Tomato soup (recipe)
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Tomato soup with orzo
This recipe is a favourite comfort food in southern Italy, Greece, and probably everywhere in Mediterranean tomato country. You could say that it's an old family recipe in the sense that I figured it out watching my aunts cook as a teenager. It's popular with the busy, the cheap, and the lazy cook as it involves very little preparation time and uses very affordable ingredients to maximum effect. Being at least two of those three kinds of cook at any given time, orzo tomato soup is a frequent feature on my dinner table.
The quantities listed here feed eight because I often feed that many with it. Somehow it became one of my signature dishes and my teenagers' friends will happily invite themselves over when it's on the menu (yes, teenagers lining up for—meatless—soup, I am not kidding you). It even made its appearance at a nodermeet a few years ago, receiving surprising acclaim. I mean, how wrong can you go with tomato soup? I'm not sure but evidently you can go very right with it sometimes.
2 lbs/1 kg of onions, chopped fine to medium
Brown the onions with some of the olive oil in a large stainless steel (not Teflon and not aluminium) pot to the point of having them slightly caramelised. If you're feeding as many people as I usually am, use a stock pot. Add everything else to the pot. Bring to a boil while adding water to achieve the desired consistency (which for me is on the thick side) and leave on medium heat until the noodles are done through, stirring regularly. This is not al dente food. Give them 10-15 minutes past being done.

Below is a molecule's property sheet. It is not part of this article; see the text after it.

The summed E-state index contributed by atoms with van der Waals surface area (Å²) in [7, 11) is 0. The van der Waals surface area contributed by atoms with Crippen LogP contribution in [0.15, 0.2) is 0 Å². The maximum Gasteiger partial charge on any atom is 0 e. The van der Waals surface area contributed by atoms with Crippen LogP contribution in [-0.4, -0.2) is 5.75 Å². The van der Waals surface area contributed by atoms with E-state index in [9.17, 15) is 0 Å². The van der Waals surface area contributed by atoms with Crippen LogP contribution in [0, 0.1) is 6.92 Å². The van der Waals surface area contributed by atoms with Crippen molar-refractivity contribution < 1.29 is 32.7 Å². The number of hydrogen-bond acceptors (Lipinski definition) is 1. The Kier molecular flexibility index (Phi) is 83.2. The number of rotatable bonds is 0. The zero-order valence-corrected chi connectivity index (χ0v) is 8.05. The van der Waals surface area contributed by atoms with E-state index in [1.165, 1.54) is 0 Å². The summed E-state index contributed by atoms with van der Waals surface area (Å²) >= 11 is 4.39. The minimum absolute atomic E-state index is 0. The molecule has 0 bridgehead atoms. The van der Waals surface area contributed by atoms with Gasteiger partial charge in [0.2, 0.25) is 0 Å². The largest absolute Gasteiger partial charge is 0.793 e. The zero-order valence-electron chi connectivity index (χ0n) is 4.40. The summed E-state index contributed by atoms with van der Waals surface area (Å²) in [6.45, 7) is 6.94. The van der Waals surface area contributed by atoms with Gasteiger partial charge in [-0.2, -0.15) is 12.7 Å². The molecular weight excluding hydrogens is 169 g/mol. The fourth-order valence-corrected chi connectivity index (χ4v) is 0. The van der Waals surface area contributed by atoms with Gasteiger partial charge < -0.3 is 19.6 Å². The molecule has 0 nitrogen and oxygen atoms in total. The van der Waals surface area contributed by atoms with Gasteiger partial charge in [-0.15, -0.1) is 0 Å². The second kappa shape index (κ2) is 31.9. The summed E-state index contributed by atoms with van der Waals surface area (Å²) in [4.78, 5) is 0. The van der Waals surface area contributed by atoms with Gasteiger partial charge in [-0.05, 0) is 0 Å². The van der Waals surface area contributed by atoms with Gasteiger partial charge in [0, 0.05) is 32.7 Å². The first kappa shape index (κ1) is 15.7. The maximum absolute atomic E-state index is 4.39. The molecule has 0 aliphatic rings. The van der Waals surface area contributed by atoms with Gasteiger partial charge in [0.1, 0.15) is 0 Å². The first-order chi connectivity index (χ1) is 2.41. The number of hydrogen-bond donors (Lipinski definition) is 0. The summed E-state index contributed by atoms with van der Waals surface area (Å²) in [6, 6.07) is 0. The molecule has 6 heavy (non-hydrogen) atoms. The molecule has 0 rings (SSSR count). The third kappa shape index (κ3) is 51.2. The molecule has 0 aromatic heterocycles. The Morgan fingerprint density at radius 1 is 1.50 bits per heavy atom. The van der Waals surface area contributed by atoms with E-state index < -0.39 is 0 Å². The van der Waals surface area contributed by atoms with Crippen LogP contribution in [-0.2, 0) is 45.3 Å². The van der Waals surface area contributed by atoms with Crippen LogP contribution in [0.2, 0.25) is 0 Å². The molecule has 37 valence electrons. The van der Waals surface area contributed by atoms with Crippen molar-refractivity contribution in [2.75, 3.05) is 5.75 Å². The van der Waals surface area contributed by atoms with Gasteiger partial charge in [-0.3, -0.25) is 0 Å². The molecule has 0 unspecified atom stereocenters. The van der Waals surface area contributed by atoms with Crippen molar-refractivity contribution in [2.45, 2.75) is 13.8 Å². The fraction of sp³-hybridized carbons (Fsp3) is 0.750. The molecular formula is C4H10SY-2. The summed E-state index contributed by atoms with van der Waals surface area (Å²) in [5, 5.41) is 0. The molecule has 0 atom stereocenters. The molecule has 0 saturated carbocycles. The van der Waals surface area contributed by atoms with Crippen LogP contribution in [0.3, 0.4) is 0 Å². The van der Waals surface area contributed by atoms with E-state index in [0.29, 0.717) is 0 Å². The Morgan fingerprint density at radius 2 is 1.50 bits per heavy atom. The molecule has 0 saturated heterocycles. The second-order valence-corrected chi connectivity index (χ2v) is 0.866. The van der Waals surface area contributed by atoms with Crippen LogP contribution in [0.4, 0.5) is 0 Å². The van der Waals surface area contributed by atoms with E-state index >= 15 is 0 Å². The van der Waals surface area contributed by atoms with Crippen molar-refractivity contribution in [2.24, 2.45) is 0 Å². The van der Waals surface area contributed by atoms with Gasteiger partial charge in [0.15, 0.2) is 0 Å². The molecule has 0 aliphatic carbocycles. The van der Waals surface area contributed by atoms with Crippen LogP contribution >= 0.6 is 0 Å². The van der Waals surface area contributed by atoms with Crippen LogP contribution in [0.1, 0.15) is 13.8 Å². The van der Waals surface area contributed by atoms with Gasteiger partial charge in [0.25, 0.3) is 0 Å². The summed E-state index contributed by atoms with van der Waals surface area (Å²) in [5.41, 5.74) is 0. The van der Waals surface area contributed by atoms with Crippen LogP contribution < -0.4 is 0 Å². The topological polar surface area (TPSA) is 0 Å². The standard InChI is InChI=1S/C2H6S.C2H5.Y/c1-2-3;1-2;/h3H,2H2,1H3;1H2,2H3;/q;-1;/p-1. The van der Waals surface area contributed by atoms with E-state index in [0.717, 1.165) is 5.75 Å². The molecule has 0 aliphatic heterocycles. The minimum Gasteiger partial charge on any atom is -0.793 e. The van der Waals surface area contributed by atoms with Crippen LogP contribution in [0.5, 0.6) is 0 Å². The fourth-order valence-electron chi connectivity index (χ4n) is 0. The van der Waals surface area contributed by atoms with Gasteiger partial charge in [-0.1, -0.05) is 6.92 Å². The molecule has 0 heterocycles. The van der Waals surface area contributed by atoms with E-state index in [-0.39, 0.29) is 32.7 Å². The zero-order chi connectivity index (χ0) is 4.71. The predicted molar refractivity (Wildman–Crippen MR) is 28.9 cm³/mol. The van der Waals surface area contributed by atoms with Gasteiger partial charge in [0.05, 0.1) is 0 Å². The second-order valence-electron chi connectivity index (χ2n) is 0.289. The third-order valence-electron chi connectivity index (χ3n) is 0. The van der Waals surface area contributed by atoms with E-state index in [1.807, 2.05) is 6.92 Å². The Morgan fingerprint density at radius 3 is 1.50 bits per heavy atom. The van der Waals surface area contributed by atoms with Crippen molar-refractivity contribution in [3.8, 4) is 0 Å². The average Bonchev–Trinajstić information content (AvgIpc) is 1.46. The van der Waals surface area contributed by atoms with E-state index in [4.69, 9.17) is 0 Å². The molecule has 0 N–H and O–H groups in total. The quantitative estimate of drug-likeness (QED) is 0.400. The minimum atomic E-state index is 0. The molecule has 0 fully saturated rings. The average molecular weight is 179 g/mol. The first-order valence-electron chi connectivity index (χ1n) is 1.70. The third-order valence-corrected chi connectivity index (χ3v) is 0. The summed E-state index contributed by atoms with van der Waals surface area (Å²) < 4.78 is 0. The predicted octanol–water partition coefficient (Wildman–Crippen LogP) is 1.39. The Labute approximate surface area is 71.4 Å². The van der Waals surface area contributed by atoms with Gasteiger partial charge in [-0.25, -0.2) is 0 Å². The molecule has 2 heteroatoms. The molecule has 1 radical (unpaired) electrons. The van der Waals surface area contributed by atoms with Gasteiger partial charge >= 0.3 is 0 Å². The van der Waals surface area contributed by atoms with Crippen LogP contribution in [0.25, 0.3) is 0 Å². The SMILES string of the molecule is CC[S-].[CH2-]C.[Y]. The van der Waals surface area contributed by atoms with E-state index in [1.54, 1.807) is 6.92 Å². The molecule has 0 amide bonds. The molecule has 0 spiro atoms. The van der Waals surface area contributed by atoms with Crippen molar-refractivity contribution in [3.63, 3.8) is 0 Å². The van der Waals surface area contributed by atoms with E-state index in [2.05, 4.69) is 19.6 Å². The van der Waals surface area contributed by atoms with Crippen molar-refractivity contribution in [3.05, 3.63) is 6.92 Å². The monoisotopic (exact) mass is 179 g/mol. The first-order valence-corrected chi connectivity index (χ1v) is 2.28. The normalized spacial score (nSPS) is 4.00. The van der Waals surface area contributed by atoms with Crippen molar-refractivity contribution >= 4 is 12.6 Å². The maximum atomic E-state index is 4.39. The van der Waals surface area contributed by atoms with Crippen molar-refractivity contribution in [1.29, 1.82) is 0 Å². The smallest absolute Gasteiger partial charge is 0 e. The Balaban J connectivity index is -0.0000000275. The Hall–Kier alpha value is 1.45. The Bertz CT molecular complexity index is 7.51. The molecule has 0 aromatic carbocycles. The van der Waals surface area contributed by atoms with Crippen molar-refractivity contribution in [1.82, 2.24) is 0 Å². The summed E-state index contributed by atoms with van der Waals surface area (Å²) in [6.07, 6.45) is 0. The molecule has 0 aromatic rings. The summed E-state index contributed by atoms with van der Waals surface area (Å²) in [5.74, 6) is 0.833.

The really great thing about this soup is that you can go all sorts of places from this very simple base recipe without spoiling anything. Want it chunkier? Add petite diced tomato instead of crushed. Want it lighter? Use less oil or add more water. Have a basil fetish? Go ahead, pile it on—it'll live.
Two points to remember about the pasta. You must use orzo or you just have a very ordinary tomato soup with noodles in it. Orzo comes in different sizes and you may see Italian versions labelled risoni or Greek ones calling themselves manestra—nothing to do with the Italian dish of the same name—or kritharaki. I prefer the finer kind (Greek brand Stella's 'kritharaki psilo' if I can get hold of it) but in many shops you don't get a choice so any size will do.
Do not think that you put too little pasta in it. Orzo is an ideal noodle: left unchecked, it will expand to absorb all available fluid and fill all available space. This property of orzo makes it great for leftovers. Overnight it will have expanded again and you can make another complete meal by adding a bit of water. In fact, if you put in too much orzo you could find yourself doing this for two or three days as though you'd acquired some tasty but malevolent noodle cornucopia.
And here are your cooking footnotes:
Finally, serve with bread. If you serve this dish without Real Bread with a Real Crust, such as a properly baked baguette, your hens will stop laying, your goat will eat your underwear, and small children will make the evil eye sign at you as you pass under their windows. So go buy some bread cazzo, and make sure you don't run out of it during the meal.
This soup may be served with sour cream, as North Americans and East Europeans are wont to do with an alarming number of foods. In countries where they don't regard a thing such as sour cream as a valid food item no creamers are used but, if your tastes incline to the creamier and paler, crème fraiche is permissible and effective. Garnish with parsley if you must.
Above all, enjoy.